Directed by David Slade
Malcolm: I think you and I disagree about this series. I’d had essentially no exposure until a “Twilight” marathon less than a month ago, where my household watched the first two movies back-to-back, and I oddly loved them. Not because they were great movies, and admittedly my expectations were low.
But as a mythologized expression of what it’s like to be a teenager, I thought they were brilliant. After years of wondering why I’d majored in English at college, I finally realized it was so I could deconstruct the “Twilight” movies. “Pride & Prejudice” and “Wuthering Heights” have nothing on “Twilight” when it comes to heaving bosoms, smoldering stares and displaced sexuality.
Tony: I thought the first film was awful. I hadn’t read the books and it was hard for me to appreciate why they were so popular based on an awful telling of a seemingly awful story, with awful special effects to boot. Then the second film seemed to pick up the pace and actually made me look forward a little to the third.
My beef with “Twilight: Eclipse” is that it feels like act 2.5 of a 3 act play; they should have just skipped ahead. Twilight: Eclipse” may join “Alien 3” and “Shrek the Third” as one of the worst threequels in a series. I’m concerned about the decision to split book four into two movies. It obviously makes sense from a business perspective, but these films are already hard-pushed to fill two hours.
Very little really happens, and it takes a long time to not happen. The romance hasn’t advanced. There are two guys who like Bella and she likes both of them. It’s an awkward love triangle. We get it. Bella is basically deciding between bestiality and necrophilia as her fetish of choice. The theaters and the world in general are full of Team Edward and Team Jacob references. Two more hours of romantic dialog that sounds like it was written by George Lucas, and ethereally lit flowery meadow scenes that look like a 1970’s hairspray commercial. OK – so the guys build a grudging respect for each other, but they could have done that over a two-hour game of poker rather than two more film hours trying to poke her. It’s just a long slow tease with no reward.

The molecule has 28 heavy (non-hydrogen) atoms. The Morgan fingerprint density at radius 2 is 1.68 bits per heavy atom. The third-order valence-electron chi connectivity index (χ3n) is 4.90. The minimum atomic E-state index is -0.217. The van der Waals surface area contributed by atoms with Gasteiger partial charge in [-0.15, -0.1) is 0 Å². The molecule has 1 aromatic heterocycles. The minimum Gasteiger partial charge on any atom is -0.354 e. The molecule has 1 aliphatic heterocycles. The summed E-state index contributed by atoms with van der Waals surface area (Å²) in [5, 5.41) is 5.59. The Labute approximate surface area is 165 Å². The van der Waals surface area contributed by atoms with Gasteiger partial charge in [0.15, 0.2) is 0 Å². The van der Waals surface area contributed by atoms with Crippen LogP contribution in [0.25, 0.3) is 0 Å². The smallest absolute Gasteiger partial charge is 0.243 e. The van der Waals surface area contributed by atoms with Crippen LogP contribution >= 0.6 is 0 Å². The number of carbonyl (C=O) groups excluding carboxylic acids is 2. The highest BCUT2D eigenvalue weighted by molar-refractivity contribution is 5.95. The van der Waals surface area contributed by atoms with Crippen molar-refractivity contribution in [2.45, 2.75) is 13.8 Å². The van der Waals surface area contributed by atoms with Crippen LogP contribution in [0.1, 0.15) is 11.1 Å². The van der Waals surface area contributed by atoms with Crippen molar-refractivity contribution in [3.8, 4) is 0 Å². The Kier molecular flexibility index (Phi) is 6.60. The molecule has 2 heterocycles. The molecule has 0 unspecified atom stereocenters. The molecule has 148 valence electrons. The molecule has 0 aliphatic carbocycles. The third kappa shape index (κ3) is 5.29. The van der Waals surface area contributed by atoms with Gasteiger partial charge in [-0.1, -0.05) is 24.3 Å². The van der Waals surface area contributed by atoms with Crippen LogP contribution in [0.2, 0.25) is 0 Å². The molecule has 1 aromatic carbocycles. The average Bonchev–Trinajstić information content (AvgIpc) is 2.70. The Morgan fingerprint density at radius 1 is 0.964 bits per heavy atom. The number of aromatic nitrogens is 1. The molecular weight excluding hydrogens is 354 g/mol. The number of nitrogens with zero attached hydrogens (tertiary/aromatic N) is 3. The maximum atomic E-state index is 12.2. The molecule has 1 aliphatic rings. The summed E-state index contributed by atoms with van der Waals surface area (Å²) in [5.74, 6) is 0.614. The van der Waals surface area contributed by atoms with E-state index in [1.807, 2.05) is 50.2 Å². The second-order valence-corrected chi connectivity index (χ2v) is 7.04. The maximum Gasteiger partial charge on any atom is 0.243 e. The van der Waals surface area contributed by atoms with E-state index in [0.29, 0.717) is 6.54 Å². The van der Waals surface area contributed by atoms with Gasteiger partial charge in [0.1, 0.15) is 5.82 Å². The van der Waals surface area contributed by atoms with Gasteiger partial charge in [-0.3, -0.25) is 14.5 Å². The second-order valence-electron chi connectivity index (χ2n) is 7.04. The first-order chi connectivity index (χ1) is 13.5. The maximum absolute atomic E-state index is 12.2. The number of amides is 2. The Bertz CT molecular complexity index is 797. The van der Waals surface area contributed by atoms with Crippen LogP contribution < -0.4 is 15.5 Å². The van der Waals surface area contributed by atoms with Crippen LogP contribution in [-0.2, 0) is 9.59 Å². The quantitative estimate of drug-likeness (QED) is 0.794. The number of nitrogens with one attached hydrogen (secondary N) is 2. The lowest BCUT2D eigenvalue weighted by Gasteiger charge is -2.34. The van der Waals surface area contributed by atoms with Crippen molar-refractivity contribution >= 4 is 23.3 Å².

Malcolm: Precisely. This is a movie that’s all about sex awakening, without having any actual sex in it. Everything is a metaphor. This one could have been shorter, there were parts of the middle that dragged, and the battle at the end disappointed me a bit after the long buildup. But the plot has to stay in stasis in some ways because the only places it could move—to one of at least three types of consummation that are on the table—would bring the dramatic tension of the whole enterprise crashing down.
This is a teen girl fantasy, a world that is both dangerous and idealized. Bella is special, but in a passive, almost non-specific way – she just happens to be immune to all non-biting vampire powers. She’s the center of attention, specifically of two handsome, very different young men who pledge their undying though as-yet nearly platonic love for her. Given what many actual teenage boys (and men in general) are like – that is, sex-crazed and unreliable – Bella’s self-indulgent indecision is the fantasy, as she lazily chooses between two attractive, adoring options.
For film whose major characters are immortal and/or endowed with super powers (or scheduled to become that way), it did have one ongoing nod to human frailty. It was filled with close-ups, and when any face is six stories high (we saw it at the Esquire IMAX downtown, where it generally looked great), you’re reminded that even young, pretty people have stained teeth and pockmarked skin.
Of course, when you’re actually close enough to someone to see these kinds of imperfections, you generally don’t care – something which seemed entirely bizarre and yucky to most of us until the hormones kicked in. Speaking of, I loved the bit about the army of “newborn” vampires who are blood-crazed for the first few months until they calm down a little. It’s the best metaphor of puberty I’ve heard since…well, ever.
Tony: On the upside, there’s one neat scene of father-daughter awkwardness that feels more genuine than most of the movie. We still have werewolves that spontaneously transform in mid-leap, without all the clichéd knuckle cracking and jaw stretching. I think part of my mixed feelings about the series in general has to do with it being one of my favorite depictions of werewolves and my least favorite depictions of vampires. I guess that puts me in the Team Jacob section of the bleachers, rather than the skin bleachers end (and could somebody PLEASE do a better job with that white-face makeup!?).
Malcolm: I agree that the second film is better than the other two. Though I actually liked some of the bad special effects and makeup. There’s a sort of big budget B-movie feel to them.
I also like how the different clans of werewolves and vampires are stand-ins for teen cliques. Members of each coven share a fashion style, and await every new confrontation by posing like a band on a CD cover. As adults, many of us get sentimental for the simplicity of a time when being part of a group seemed like the most important thing in the world.